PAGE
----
struct Tag – An authentication tag. Used for integrity checking the ciphertext during decryption.

struct OpeningKey – An AEAD key for authenticating and decrypting (“opening”), bound to a nonce sequence.

Rust Imports

Let’s start by importing the required types into our project.

use ring::error::Unspecified;
use ring::rand::SecureRandom;
use ring::rand::SystemRandom;
use ring::aead::Algorithm;
use ring::aead::AES_128_GCM;
use ring::aead::AES_256_GCM;
use ring::aead::CHACHA20_POLY1305;
use ring::aead::UnboundKey;
use ring::aead::BoundKey;
use ring::aead::SealingKey;
use ring::aead::OpeningKey;
use ring::aead::Aad;
use ring::aead::Tag;
use ring::aead::NonceSequence;
use ring::aead::NONCE_LEN;
use ring::aead::Nonce;

Generate an Encryption Key

We start by generating a symmetric encryption key by using a new instance of SystemRandom from the rand module. We collect 32 bytes of random data and use it as our secret key which is passed in to create a new instance of UnboundKey which wraps the key value.

// Create a new instance of SystemRandom to be used as the single source of entropy
let rand = SystemRandom::new();

// Generate a new symmetric encryption key
let mut key_bytes = vec![0; AES_256_GCM.key_len()];
rand.fill(&mut key_bytes)?;
println!("key_bytes = {}", hex::encode(&key_bytes)); // don't print this in production code

// Create a new AEAD key without a designated role or nonce sequence
let unbound_key = UnboundKey::new(&AES_256_GCM, &key_bytes)?;

Create a NonceSequence & SealingKey

Next we create a NonceSequence by implementing the trait. In this example I am using a simple incrementing counter as the method to generate nonces. We then create a new instance of the NonceSequence starting from one and then pass it along with the UnboundKey to create a new SealingKey which is a type that binds the key to the nonce sequence. The first nonce value used will be one and so on. Note that the UnboundKey and NonceSequence instances are moved when creating the new SealingKey. This design help to prevent reuse of the these sensitive values.

struct CounterNonceSequence(u32);

impl NonceSequence for CounterNonceSequence {
    // called once for each seal operation
    fn advance(&mut self) -> Result<Nonce, Unspecified> {
        let mut nonce_bytes = vec![0; NONCE_LEN];

        let bytes = self.0.to_be_bytes();
        nonce_bytes[8..].copy_from_slice(&bytes);
        println!("nonce_bytes = {}", hex::encode(&nonce_bytes));

        self.0 += 1; // advance the counter
        Nonce::try_assume_unique_for_key(&nonce_bytes)
    }
}

// Create a new NonceSequence type which generates nonces
let nonce_sequence = CounterNonceSequence(1);

// Create a new AEAD key for encrypting and signing ("sealing"), bound to a nonce sequence
// The SealingKey can be used multiple times, each time a new nonce will be used
let mut sealing_key = SealingKey::new(unbound_key, nonce_sequence);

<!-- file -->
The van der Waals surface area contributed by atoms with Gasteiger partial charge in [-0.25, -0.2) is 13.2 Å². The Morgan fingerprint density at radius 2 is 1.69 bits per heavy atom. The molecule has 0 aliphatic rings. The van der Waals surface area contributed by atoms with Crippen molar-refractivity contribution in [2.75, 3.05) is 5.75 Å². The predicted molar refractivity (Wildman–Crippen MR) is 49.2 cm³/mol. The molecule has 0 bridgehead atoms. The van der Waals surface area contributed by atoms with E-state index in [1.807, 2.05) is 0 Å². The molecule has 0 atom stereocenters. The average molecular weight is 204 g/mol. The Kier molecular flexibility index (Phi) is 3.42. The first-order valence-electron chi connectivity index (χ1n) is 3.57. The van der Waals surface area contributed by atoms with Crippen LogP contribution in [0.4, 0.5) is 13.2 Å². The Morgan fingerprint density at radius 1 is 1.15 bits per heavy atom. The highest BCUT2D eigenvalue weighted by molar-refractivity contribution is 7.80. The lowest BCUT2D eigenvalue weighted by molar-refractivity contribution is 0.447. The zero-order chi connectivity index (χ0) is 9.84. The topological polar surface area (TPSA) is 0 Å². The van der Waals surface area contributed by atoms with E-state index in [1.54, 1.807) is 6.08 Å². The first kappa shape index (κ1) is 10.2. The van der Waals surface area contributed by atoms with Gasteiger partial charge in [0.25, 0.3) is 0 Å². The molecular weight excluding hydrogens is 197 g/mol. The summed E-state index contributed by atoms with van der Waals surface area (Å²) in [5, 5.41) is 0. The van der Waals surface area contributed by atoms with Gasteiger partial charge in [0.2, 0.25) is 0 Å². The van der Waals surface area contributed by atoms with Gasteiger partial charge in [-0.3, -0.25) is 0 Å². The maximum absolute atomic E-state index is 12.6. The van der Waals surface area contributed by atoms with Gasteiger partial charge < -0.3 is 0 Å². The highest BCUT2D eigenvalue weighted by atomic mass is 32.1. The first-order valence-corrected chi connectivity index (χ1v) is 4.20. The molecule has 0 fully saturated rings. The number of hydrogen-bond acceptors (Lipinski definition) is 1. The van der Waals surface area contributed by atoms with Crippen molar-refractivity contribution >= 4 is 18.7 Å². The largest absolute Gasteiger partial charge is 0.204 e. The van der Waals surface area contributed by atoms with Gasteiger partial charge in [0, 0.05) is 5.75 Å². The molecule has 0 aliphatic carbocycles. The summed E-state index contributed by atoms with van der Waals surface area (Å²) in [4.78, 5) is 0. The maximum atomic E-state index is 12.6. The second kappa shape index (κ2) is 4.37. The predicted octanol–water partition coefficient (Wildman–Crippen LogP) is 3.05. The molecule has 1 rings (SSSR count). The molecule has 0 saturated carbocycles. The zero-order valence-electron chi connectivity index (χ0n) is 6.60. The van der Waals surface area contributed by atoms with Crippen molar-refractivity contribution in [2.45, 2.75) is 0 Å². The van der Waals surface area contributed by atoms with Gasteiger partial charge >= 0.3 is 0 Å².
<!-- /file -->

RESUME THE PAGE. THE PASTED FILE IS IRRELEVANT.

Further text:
Prepare Data & Encrypt Using SealingKey

We prepare the data to be encrypted, the associated data, and then create a copy of the data so it can be encrypted in place. The original copy of the data will simply be used for comparison later. We then use the SealingKey::seal_in_place_separate_tag method to encrypt the data, bind the associated data to it, and return the authentication tag. After returning, the in_out variable will contain the ciphertext. The SealingKey instance can be used to encrypt data multiple times using the same key.

// This data will be authenticated but not encrypted
//let associated_data = Aad::empty(); // is optional so can be empty
let associated_data = Aad::from(b"additional public data");

// Data to be encrypted
let data = b"hello world";
println!("data = {}", String::from_utf8(data.to_vec()).unwrap());

// Create a mutable copy of the data that will be encrypted in place
let mut in_out = data.clone();

// Encrypt the data with AEAD using the AES_256_GCM algorithm
let tag = sealing_key.seal_in_place_separate_tag(associated_data, &mut in_out)?;

Create an OpeningKey for Decryption

We need to create new instances of some of the types because they were previously moved during use. We then create a new instance of OpeningKey which binds the UnboundKey to the NonceSequence ready for decryption. Note that the NonceSequence needs to generate the same nonce values that were used during the encryption. In this example I’m starting the nonce counter from one again.

// Recreate the previously moved variables
let unbound_key = UnboundKey::new(&AES_256_GCM, &key_bytes)?;
let nonce_sequence = CounterNonceSequence(1);
//let associated_data = Aad::empty(); // supplying the wrong data causes the decryption to fail
let associated_data = Aad::from(b"additional public data");

// Create a new AEAD key for decrypting and verifying the authentication tag